Updated Oct 31, 2018

4. Top operatives expect a split Congress

Illustration: Axios Visuals

With less than a week until Election Day, top operators in both parties tell me the events of the past week have helped lock in the split decision they have long seen coming: The House flips to Dems (probably decisively), and Republicans hold the Senate (and perhaps gain two seats).

What they're saying: Democrats who had grown skittish about taking the House say they're resting easier. "The panic has abated," said a well-known Democrat on a secret mission in one of the key states.

Some top Republicans tell me they worry that their candidates will pay a price following the anti-Semitic murders in Pittsburgh and the arrest of a rabid Trump supporter for the mail bombs.

  • "World looks crazy, and we are in charge of it," said an official closely involved in the House fight.
  • "Hard to imagine a worse week at a worse time. What it means is hard to know exactly, but certainly not helping us win close races."
  • And why might the news have a split effect for Senate and House? "I think red state voters see the president leading the nation in a crisis, where the suburban voters blame him for the tone," a veteran GOP adviser said.

The one thing worrying Democrats ... A longtime Democratic operative said this is what to watch for on Tuesday:

  • "Super low turnout: Democrats win. Our core voters are going to vote. They hate Trump. They are dying to vote. Look at the Upshot/Siena polls. In every race where they do a turnout model, when they do voters 'certain to vote,' our candidates win. By a lot."
  • "Super high turnout: Democrats win. In addition to owning the most intense voters, we also own the least intense voters. Largely young people."
  • "But medium turnout: That scares me. The GOP owns the voters who aren’t quite as intense as our voters, but who are show-up-often voters."

Be smart ... One reason the cake may already be baked: As many as 40% of votes have been cast in early voting.

  • Disclaimer: This represents the consensus view of the top Democrats and Republicans most involved in the 2018 campaigns — all of whom were involved in 2016. This is the age of disruption: New shocks await, I guarantee.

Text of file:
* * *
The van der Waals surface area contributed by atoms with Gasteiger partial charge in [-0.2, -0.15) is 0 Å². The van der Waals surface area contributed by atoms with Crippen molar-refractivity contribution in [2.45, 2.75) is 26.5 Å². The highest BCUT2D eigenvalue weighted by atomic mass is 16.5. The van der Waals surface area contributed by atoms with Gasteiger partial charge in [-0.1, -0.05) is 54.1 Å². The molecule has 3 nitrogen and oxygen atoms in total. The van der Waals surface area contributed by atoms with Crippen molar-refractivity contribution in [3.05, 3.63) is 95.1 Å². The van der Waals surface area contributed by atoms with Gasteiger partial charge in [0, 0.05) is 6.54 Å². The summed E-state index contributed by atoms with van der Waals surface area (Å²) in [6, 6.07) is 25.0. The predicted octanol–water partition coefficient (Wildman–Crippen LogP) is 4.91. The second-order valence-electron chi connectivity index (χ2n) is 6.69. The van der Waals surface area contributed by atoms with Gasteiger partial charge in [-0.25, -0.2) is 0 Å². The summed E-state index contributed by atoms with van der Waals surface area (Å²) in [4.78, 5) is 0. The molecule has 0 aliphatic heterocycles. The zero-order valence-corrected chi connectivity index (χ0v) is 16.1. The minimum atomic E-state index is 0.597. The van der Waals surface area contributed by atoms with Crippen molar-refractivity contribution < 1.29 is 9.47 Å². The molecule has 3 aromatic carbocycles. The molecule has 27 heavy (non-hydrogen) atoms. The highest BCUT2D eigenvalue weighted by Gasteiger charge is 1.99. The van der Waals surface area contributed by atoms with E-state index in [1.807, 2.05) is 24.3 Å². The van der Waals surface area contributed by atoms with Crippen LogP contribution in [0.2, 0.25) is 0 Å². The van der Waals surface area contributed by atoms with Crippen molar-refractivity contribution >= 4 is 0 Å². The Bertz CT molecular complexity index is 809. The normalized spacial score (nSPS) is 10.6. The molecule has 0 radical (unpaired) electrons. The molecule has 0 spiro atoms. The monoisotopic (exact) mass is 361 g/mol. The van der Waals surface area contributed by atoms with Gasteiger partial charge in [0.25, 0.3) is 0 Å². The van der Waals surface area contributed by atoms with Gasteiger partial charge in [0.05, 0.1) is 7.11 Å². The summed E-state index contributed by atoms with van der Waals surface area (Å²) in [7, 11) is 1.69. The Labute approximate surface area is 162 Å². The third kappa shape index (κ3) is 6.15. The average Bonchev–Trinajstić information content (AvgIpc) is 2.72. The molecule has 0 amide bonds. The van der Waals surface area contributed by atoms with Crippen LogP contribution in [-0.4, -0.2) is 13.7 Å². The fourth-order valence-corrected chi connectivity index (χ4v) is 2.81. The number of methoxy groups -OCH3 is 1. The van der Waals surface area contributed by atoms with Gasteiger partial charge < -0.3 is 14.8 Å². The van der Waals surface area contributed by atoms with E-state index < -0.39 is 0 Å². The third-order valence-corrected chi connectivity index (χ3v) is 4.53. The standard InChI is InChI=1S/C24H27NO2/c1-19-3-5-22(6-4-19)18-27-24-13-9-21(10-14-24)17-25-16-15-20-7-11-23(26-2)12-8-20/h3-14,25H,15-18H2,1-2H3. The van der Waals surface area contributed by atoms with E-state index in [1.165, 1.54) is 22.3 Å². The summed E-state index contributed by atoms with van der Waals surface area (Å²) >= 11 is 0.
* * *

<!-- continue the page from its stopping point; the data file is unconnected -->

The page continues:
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Scoop: Top NSC official reassigned to Energy Department amid "Anonymous" fallout

Photo: Mark Wilson/Getty Images

Deputy national security adviser Victoria Coates will be reassigned as a senior adviser to Energy Secretary Dan Brouillette, the National Security Council said Thursday — and a senior White House official said that the administration "rejects" the rumors that she is "Anonymous."

Why it matters: Coates has battled claims that she is the still-unknown Trump administration official that penned a New York Times op-ed and book critical of President Trump.

The Fed may be setting the table for 2020 rate cuts

Illustration: Sarah Grillo/Axios

The Fed looks to be laying the groundwork to lower U.S. interest rates this year, just as they did in April 2019 before cutting rates in July, September and October.

Why it matters: A Fed rate cut makes taking on debt more attractive for U.S. consumers and businesses, helping to juice the economy, but also puts the central bank in a weaker position to fight off a potential recession.

Morgan Stanley to buy E*Trade in a $13 billion deal

Photo: Rafael Henrique/SOPA Images/LightRocket via Getty Images

Morgan Stanley is planning to buy E*Trade Financial Corp. in a $13 billion all-stock deal, the Wall Street Journal reports, with plans to acquire the company known for helping everyday Americans manage their money.

Why it matters: The deal, which would be the largest by a major American bank since the financial crisis, signals Morgan Stanley‘s desire to bulk up in wealth management.